The steak that you frequently order from a restaurant is fresh, red and juicy. At a fancy steakhouse, you found out that they are serving dry-aged beef which you didn’t order because of its high price tag. Besides that, you actually do not understand what dry-aging means and what dry-aged beef tastes like.
The difference between dry-aged beef and fresh beef
Fresh beef can be distinguished through its bright red colour. However, a brownish-red colour does not mean that the meat is not fresh; it is an indication that the meat has been exposed to oxygen for as little as 30 minutes or it has been frozen inside a refrigerator. Fresh meat is firm but some cuts like rib-eye tend to spring back to their original shape slower than other cuts.
Meanwhile, the dry-aged beef that is being served in some steakhouses has been aged from 7 to 120 days to enhance its flavour and tenderness. Meat is not spoiled during dry-aging because of the levels of mould and bacteria are tightly controlled. During the dry-aging process, moisture is drawn out of the meat to make its flavour better and beefier. A dry-aged meat is much more tender than fresh meat because the dry-aging process causes the meat’s natural enzymes to break down the connective tissues.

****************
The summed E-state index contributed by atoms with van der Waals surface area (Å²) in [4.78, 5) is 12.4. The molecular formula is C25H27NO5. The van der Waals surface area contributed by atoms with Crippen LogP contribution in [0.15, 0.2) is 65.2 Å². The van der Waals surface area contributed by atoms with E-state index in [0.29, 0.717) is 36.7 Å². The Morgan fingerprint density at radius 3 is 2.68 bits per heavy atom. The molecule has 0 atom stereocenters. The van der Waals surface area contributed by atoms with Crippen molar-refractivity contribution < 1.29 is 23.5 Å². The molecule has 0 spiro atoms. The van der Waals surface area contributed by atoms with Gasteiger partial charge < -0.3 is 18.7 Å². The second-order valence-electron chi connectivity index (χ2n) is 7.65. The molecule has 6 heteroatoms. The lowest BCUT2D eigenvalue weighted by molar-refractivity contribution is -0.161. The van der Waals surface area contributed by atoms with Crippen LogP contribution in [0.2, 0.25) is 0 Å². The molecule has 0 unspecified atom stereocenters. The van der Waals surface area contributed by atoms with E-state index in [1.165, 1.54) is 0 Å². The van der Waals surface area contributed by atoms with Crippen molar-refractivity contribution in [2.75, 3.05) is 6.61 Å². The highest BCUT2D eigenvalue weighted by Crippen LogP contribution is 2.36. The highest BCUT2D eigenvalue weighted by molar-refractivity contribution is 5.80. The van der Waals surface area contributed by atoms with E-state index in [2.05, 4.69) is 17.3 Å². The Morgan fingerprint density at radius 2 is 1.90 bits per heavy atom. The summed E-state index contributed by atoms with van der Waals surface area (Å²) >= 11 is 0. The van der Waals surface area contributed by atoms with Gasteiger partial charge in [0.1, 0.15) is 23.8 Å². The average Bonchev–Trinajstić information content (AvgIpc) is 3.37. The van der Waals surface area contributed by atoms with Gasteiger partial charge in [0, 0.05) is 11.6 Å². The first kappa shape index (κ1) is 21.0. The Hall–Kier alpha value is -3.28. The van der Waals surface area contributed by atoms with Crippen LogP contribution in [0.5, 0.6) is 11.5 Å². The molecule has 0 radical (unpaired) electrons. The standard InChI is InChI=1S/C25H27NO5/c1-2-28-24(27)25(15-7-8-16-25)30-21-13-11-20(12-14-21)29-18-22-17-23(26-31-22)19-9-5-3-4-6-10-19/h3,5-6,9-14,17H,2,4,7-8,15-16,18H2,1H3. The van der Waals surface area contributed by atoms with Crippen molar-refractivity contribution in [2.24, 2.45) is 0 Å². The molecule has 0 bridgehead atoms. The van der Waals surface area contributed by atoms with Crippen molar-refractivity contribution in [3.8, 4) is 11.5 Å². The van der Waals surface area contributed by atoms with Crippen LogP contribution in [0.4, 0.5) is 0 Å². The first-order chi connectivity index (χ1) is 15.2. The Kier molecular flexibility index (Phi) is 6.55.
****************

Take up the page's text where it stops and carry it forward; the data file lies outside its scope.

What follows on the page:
A crust of fungus usually grows outside the meat while it ages to improve its tenderness and at the same time add a corn-like flavour. The crust of fungus is scraped off before cooking. The flavour and tenderness of meat is also affected by the length of time that the meat is dry-aged.
- At 7 days, collagen starts to break down so that the meat won’t have the qualities of flavour and tenderness expected from a dry-aged beef.
- At 21 days, meat gradually loses at least 10% of its weight due to evaporation. Water will seep out from the front and back of the meat except the bone and fat parts.
- At 30 days, meat has developed a flavour and tenderness that is associated to dry-aged beef. This is the age that is most requested by steakhouses because the meat is already very tender with a flavour that is typically associated to a mix of buttered popcorn and rare roast beef. However, at this point the meat has already lost at least 15% of its original weight.
- At 45 days, the meat has lost a fraction of more weight with changes in the flavour of its fat. White striations that are a mixture of mould and salt have appeared.
- At 90 days, a white crust develops even more to protect the meat.
- At 120 days, at least 35% of the original weight is lost making the beef more expensive.
There are easy-to-follow instructions online that shows how to make dry-aged steak at home. However, it does not have the controlled humidity, special temperature and air-flow control of a dry-aging chamber. If temperature or humidity is too high or too low, the meat will not dry-age properly and it may cause unwanted bacteria growth.